There are now many grammar-checking programs online; you can feed them a page of prose and they will return you a list of errors. No writer on Earth will ever use such a program, for it will signal grammatical errors where there is mere stylistic flair, blighting your text with red lines and making you feel insecure about the simplest of utterances.
One of these systems’ many problems is that they are programmed to look for the passive voice. This is when you write, “The war was won,” instead of, “We won the war.” It involves switching the object and the subject. It’s a completely normal and common English structure, yet grammar-checking programs, and many an unsophisticated copy editor, will automatically flag any use of it as undesirable. University professors will often tell their first-year students to avoid it in their essays. Why this disdain for one of the language’s charming variations?
George Orwell has a lot to answer for here. His 1946 essay Politics and the English Language is almost universally quoted as a model of stylistic instruction. In it, Orwell complains about euphemistic, clichéd and obfuscating language – as used in political debates in Europe in 1946. It contains six famous guidelines for writing good English, including the avoidance of figures of speech you are used to seeing in print, the avoidance of long, foreign or jargon words, and “(iv) Never use the passive where you can use the active.” No. 4 is now written in stone for the English teachers of the world.
But Orwell himself says, in the same essay, “I have not here been considering the literary use of language.” His complaint is about political power, and it is specifically situated in 1946. Orwell’s favourite targets are extremists, whether communist or conservative, who don’t want to take responsibility for terrible bloodshed. In the environment of 1946, the passive voice could be a particularly smarmy avoidance of reality: Cities were bombed; civilians were killed. And it’s still the favourite way for politicians to sidestep bad behaviour (“mistakes were made”).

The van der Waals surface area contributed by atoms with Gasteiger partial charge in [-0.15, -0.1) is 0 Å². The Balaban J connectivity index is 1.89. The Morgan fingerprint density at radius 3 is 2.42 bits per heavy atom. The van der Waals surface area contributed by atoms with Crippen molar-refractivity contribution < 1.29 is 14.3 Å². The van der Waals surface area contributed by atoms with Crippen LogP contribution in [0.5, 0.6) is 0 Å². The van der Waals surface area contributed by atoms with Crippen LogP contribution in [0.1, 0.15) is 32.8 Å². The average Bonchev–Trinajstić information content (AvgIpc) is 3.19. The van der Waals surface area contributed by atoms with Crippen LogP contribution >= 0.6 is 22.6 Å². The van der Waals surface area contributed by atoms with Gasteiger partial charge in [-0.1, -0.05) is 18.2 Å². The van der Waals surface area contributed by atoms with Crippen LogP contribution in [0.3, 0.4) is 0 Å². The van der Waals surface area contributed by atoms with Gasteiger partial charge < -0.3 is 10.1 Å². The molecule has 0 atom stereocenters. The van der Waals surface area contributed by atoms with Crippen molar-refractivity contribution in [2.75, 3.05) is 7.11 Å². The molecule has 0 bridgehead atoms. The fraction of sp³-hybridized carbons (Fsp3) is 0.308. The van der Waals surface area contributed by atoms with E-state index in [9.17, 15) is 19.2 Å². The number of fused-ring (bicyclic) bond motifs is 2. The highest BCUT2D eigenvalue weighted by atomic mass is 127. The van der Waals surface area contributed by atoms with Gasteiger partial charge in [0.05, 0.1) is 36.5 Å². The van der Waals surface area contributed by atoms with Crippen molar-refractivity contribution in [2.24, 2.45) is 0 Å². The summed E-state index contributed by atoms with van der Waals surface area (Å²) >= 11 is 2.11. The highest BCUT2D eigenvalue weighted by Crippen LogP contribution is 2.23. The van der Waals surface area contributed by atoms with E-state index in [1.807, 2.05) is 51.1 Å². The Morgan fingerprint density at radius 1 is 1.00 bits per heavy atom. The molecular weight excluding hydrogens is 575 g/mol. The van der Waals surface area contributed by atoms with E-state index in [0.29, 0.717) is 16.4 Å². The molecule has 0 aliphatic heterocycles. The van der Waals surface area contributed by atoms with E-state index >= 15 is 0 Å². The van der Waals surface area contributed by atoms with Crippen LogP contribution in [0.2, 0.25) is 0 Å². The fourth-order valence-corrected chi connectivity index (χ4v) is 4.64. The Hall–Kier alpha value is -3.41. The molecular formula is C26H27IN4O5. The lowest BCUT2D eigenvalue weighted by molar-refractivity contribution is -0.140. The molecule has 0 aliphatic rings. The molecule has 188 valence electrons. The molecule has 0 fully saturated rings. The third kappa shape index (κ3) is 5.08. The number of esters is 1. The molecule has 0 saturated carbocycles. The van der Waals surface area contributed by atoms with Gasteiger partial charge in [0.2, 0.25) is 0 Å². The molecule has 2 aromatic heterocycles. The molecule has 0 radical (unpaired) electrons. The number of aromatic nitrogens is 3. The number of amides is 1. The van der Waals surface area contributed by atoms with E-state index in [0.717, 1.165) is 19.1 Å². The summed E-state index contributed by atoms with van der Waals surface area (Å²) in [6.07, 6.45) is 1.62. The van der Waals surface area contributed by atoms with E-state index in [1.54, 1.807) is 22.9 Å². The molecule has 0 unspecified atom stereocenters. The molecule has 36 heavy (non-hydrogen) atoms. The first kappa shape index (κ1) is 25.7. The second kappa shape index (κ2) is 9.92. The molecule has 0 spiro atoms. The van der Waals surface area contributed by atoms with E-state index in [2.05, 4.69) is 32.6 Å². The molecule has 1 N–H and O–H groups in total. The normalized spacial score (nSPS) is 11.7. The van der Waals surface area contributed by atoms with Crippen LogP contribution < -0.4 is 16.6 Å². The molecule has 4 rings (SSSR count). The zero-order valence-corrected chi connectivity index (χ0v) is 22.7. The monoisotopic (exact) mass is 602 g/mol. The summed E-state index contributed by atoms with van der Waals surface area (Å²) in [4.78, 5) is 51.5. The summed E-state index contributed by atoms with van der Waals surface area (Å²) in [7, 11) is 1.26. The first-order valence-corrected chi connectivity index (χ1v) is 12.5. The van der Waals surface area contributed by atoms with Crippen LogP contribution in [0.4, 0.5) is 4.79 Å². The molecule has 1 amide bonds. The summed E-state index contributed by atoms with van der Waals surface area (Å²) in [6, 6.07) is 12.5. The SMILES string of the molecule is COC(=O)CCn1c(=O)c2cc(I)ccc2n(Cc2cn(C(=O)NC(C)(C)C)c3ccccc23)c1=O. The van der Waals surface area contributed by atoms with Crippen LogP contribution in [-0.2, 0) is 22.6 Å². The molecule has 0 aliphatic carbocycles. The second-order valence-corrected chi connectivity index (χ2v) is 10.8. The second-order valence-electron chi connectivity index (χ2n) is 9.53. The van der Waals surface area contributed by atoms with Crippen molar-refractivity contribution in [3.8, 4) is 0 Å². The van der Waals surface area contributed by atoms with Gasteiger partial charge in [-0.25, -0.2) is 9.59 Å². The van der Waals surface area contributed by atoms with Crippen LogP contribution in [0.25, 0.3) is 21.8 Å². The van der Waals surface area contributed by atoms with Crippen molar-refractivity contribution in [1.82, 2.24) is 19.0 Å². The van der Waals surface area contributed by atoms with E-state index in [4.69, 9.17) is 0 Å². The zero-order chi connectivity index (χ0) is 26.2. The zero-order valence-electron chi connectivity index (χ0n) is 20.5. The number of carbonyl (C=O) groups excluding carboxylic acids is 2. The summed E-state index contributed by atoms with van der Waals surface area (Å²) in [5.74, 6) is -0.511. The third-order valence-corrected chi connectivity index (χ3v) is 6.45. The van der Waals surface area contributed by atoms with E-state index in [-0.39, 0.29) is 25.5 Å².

Writers of news reports for broadcast media are also best instructed to avoid the passive voice as much as possible as short and uncomplicated sentences are the most easily understandable when you’re listening to something. (Spot the passive in that sentence. Is it wrong?) Furthermore, there is pressure on broadcast writers to put themselves in stories to make the stories make more exciting and more honest – that is, to write, “My cameraman and I heard three shots,” rather than, “Three shots were heard.” But news producers will tell you never to use subclauses or semi-colons, either. We don’t all have to write like that all the time.
Sometimes the passive voice is the simplest way to express something. (When I’m talking about meaning in a sentence, for example, I might say, “it is understood that....”)
Furthermore, it’s just silly to try to eliminate any ancient part of the language by fiat. Any confident writer or speaker is able to find great elegance and fun in the most convoluted of sentences. I’m not going to tell Henry James to rewrite this: “The implements of the little feast had been disposed upon the lawn of an old English country house in what I should call the perfect middle of a splendid summer afternoon.” A computerized grammar checker will flag “had been disposed.” (And it will also tell you never to start a sentence with a conjunction. Like “and.” Or to write sentence fragments like this.)
It’s interesting that Orwell is also opposed to what he calls the “not -un” formation, as in phrases like, “In my opinion, it is not an unjustifiable assumption that ...” (instead of “I think”). This construction is technically called litotes; it’s a form of deliberate understatement that is often used comically. “I am not unfamiliar with the effects of alcohol,” one might say in a pub to general laughter. One wouldn’t need to rail against this device in any contemporary essay because it belongs to a style of writing that is no longer popular; its very archaism makes it charming. Bear this in mind when reading Orwell’s essay now.
I suspect, too, that had George Orwell ever encountered a style-checking computer program, he might had been tempted to add rule No. 7: “Never let a machine write for you.”